Games journalism has been under fire for years, with good reason: it’s been viewed as corrupt because of stories like:
- Doritosgate, a complex controversy that involves blatant product advertising by games journo Geoff Keighley; a Eurogamer article about conflicts of interest faced by certain journos; and legal action by Lauren Wainwright, one of the journos mentioned in the article.
- Gerstmann-gate, where games critic Jeff Gerstmann was terminated at GameSpot due to pressure from publisher Eidos over the website’s low Kane & Lynch review score.
- GameJournoPros, a private mailing list of games journalists and industry insiders who discuss what to cover/ignore, and how to handle said coverage.
Some may scoff at the idea of ethics in games journalism – maybe because they think the idea of consumers pushing for honesty in games journalism isn’t that important, especially when compared to other global issues like armed conflict and poverty.
Others may even laugh at the very concept of games “journalism” because ever since its inception, members of the press were more fans than journalists, and that the medium functioned mainly to promote games, as opposed to actual journalism which is essential in helping democracy function.
Clearly, games journalism doesn’t hold as much weight as key international problems. This, however, doesn’t mean that games journalism doesn’t matter because it does.
Influence of the enthusiast press
According to the article “Too Human versus the enthusiast press” by Rebecca Carlson, games journalists affect the consumption and production of video games in several ways:
- They bridge and divide the knowledge of producers and consumers.
- They determine what kind of knowledge is passed on to consumers.
- They articulate appropriate consumption knowledge by creating and reinforcing categories, distinctions, criticisms: what makes a game good; what game or gameplay is worth consumers’ attention; and how much particular types of games should cost.
So how does this affect you? There are at least a couple of ways:
- Think of any upcoming game you’re excited about. Your knowledge of that game and why you’re excited about it is directly caused by games media (e.g. the amount of coverage it gets, the details you’ve read, and the gameplay videos you’ve watched).
- Think of an ongoing issue in gaming (e.g. piracy, microtransactions, on-disc DLC). Your stance regarding the issue is likely influenced by the commentaries published in websites you frequent and the videos you watch.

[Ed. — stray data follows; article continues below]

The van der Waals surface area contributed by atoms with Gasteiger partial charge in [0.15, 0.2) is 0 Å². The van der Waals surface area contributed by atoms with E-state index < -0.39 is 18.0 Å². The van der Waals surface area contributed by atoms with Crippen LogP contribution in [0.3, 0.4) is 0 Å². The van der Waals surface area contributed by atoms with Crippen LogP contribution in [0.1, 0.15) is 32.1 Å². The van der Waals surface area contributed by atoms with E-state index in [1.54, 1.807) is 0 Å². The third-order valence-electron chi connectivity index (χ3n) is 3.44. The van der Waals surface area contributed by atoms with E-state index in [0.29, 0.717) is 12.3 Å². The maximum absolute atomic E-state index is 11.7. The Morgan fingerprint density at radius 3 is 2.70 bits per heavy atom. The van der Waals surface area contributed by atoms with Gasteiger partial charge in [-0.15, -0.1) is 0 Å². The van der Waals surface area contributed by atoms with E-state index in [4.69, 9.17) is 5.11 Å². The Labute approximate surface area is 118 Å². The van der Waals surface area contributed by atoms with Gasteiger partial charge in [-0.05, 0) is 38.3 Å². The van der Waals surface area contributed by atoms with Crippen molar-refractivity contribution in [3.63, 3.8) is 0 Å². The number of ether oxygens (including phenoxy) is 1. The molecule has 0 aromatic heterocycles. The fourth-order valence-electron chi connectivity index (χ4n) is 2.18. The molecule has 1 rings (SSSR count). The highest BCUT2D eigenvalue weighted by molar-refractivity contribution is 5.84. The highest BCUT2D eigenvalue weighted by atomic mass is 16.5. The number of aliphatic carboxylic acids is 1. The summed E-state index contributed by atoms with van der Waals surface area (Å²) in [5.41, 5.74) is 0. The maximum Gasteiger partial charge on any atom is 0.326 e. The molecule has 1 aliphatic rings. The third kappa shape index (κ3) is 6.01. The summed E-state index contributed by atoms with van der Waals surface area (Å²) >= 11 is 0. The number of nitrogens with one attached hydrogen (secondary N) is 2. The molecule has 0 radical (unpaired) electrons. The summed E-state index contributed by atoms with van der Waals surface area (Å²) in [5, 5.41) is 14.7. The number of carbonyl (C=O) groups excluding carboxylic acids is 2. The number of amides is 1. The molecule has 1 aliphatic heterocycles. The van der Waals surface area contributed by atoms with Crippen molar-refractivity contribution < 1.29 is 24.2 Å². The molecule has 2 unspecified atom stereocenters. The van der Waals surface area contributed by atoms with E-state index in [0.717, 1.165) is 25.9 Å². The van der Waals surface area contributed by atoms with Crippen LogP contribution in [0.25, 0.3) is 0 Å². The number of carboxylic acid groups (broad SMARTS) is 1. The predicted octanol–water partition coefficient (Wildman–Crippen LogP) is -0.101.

With good, responsible games journalism, you’d be well-informed in either scenario. Your knowledge would help you make intelligent decisions with your purchases, and adopt a smart view on gaming-related issues.
For instance, you can choose to avoid buying games with microtransactions and urge your friends to do so as well. If the practice becomes prevalent enough, it could eventually dissuade publishers from adding microtransactions in AAA games.
Effects of bad games journalism
However, when games journalists are irresponsible, a host of problems may occur. This may include the following:
- If a journalist who gave a game positive coverage has a conflict of interest (e.g. has a lover working for the publisher, or contributed to a game’s crowdfunding), it’s likely for them to give the game preferential treatment. If the positive articles/videos persuaded you to buy the game, then you do so under false pretenses.
- Controversies don’t always come in shades of black and white. The supposed “facts” you read in one website doesn’t always accurately detail all sides of a story. If the commentaries you’ve read are one-sided (and the site’s editors try to pass it off as “news”), then you might end up sharing their views even if your knowledge of the controversy is incomplete.
The second issue may be particularly insidious because the press usually refers to stories written by their colleagues. All it takes is one journalist in a major website to misrepresent an issue; when peers echo an inaccurate view, the whole narrative snowballs. The results are potentially devastating as reputations, careers, and lives can be ruined.
Hope for the future
While games journalism has seen better days, there is hope. We’re not talking about the old guard changing how they do things; they’re already set in their ways. We’re referring to the future.
Thanks to Web 2.0, more have taken the challenge of putting up their own games website or YouTube channel. Interestingly, many of these amateurs seem to do a better job at ethical games journalism than some professionals who’ve been at it for years.
If this is something that resonates with you, then consider creating your own game website or channel. The audience is seeking alternatives so now is a great time to do so.
There’s actually a change occurring; a mass exodus from written content to video that’s shifting influence from the large traditional websites to smaller video channels run by individuals.
Take note, however, that this shift isn’t a guarantee that every story or video put out there is accurate. As consumers, we should sort out and verify the information that we read or face the risk of being deceived and making wrong decisions.
Perhaps more importantly, we should seek a more transparent games media by demanding for disclosure, especially if there is a potential conflict of interest that can skew any coverage. Many games websites have recently published their own ethics policy so that’s a great first step.
The rest, however, is up to us. As consumers, we see this through by remaining vigilant.